As Zehner knows, there is a large body of evidence indicating that increasing our use of wind energy drives electricity prices down. A May 2012 study by Synapse Energy Economics found that adding wind energy in the U.S. Midwest would save consumers between $65 and $200 per year. Adding wind energy to the grid displaces the output of the most expensive and least efficient power plants first, so even relatively small additions of wind energy can cause major declines in the price of electricity. In addition, wind energy has no fuel cost, which protects consumers from fluctuations in the price of fossil fuels, much like a fixed-rate mortgage protects homeowners from volatility in interest rates.

While most American households would gladly see a significant reduction in the more than $1,000 per year that they spend on electricity, some wind energy competitors who want to keep their profit margins high view that as a bad thing. Zehner’s argument is not as blatantly self-interested, but is a bit more circuitous: wind energy drives electricity prices down, which encourages people to use more electricity, which in turn erases the environmental benefits of using wind energy.

That argument should make an economist’s head explode, as it assumes that consumers’ response to reduced electricity prices is so strong that they overcompensate by using so much more electricity that they actually end up spending more on electricity. In fact, economists’ data confirm that consumers’ “price elasticity of demand” for electricity is nowhere near strong enough to make Zehner’s argument valid.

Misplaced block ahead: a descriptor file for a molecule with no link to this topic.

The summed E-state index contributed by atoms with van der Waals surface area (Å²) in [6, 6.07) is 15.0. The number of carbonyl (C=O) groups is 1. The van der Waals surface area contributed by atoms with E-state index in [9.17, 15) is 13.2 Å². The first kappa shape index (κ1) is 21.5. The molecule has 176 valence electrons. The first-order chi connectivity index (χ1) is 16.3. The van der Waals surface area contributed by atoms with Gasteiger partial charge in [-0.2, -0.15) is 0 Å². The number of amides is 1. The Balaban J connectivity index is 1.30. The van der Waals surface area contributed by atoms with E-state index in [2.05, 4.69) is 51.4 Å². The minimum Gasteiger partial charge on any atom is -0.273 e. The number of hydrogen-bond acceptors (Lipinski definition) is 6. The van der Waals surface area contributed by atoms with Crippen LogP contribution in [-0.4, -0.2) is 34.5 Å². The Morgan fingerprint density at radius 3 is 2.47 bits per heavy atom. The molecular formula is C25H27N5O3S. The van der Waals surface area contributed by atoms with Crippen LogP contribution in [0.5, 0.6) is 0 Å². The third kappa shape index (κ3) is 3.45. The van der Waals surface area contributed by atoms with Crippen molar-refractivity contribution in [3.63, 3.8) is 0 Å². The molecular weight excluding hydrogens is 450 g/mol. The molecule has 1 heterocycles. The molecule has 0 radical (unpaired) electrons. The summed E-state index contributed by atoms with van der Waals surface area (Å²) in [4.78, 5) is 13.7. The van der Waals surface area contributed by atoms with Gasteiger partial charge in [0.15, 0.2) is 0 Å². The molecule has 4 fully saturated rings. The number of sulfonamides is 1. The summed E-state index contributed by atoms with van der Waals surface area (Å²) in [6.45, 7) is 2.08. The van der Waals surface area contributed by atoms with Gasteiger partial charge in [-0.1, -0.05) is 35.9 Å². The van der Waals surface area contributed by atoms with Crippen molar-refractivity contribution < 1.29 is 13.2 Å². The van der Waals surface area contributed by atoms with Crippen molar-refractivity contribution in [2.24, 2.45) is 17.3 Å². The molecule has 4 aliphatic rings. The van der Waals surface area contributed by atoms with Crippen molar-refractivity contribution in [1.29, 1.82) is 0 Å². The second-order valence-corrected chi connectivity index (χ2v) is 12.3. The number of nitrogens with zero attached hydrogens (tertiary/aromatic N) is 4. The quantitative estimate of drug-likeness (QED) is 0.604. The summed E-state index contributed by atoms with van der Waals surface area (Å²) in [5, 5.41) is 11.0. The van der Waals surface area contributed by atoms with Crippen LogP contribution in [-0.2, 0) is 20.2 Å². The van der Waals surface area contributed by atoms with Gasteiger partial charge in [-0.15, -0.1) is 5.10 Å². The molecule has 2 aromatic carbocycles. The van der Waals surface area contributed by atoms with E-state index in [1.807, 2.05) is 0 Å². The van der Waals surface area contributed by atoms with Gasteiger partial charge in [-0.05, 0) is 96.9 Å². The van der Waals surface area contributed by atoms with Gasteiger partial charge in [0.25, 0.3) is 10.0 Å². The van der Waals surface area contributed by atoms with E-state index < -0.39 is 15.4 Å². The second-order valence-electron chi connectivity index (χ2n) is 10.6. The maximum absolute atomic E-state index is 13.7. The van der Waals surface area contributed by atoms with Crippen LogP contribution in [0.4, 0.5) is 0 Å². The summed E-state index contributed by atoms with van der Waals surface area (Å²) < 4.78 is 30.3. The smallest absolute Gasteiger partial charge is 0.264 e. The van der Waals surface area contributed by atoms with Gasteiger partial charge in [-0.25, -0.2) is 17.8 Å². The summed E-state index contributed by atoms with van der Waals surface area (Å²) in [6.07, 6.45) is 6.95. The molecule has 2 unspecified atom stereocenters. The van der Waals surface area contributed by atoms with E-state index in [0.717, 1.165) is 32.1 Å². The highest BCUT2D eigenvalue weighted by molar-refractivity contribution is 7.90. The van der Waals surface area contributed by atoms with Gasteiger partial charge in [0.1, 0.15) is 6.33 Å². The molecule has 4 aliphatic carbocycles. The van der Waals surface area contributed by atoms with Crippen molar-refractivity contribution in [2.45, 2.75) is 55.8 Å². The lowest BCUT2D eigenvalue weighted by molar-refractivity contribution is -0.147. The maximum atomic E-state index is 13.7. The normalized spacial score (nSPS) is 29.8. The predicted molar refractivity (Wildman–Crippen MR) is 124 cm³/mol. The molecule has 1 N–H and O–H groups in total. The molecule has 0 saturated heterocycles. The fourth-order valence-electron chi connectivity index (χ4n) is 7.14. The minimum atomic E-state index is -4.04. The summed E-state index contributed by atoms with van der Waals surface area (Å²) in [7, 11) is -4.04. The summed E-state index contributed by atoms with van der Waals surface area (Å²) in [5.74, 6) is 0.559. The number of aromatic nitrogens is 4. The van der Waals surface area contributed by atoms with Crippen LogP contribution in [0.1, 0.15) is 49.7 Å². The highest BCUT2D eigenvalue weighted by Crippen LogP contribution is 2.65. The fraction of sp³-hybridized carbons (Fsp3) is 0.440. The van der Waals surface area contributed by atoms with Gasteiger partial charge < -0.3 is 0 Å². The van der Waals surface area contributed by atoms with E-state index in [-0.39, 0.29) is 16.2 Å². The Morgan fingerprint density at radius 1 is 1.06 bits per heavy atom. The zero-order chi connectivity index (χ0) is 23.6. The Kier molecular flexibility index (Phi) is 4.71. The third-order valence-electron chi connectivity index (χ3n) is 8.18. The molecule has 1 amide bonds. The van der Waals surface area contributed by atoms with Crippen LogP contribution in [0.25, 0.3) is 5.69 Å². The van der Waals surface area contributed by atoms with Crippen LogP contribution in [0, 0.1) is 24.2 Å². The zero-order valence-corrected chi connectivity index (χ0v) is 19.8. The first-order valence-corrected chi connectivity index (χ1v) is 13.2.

While a consumer might switch from one soft drink brand to another if the price of one went down, Zehner is unlikely to see many consumers switching from hauling blocks of ice to using electric refrigerators and air conditioning if the price of electricity comes down. As a result, Zehner fails in his argument that wind will not produce the expected reductions in pollution, though he is correct that wind will drive down prices for consumers.

Zehner similarly fails in his unsupported attacks on the lifecycle environmental impacts of renewable energy. Every one out of dozens of peer-reviewed studies have found that the lifecycle environmental impact of renewable sources is at most a few percent of that of fossil fuels, as documented in a recent literature survey conducted by the National Renewable Energy Laboratory.

Finally, Zehner fails to understand that wind energy is being reliably integrated onto the power system today without a need for additional “backup.” Power grid operators have always held significant generation in reserve to accommodate unexpected swings in electricity demand as well as instantaneous failures at fossil and nuclear power plants. In contrast, changes in wind output occur far more gradually and are predictable, which makes it easy for grid operators to accommodate wind energy with these existing sources of flexibility. 

All data and analyses by independent grid operators, government entities, and utilities confirm that wind energy causes pollution reductions that are as large or larger than expected. As states like Texas, South Dakota, North Dakota, Colorado, and Minnesota have ramped up their use of wind energy in recent years, all have seen drastic declines in pollution from their electric sectors, as documented by U.S. Energy Information Administratioin data that tracks power plant fossil fuel use and emissions.
The data is clear that wind is a win-win for America’s consumers and environment. It is a clear sign of desperation when the best argument that wind energy’s opponents have left is that wind energy is too effective at reducing electricity prices for homeowners and businesses.

Vinson is senior director of federal regulatory affairs at the American Wind Energy Association and Goggin is manager of transmission policy.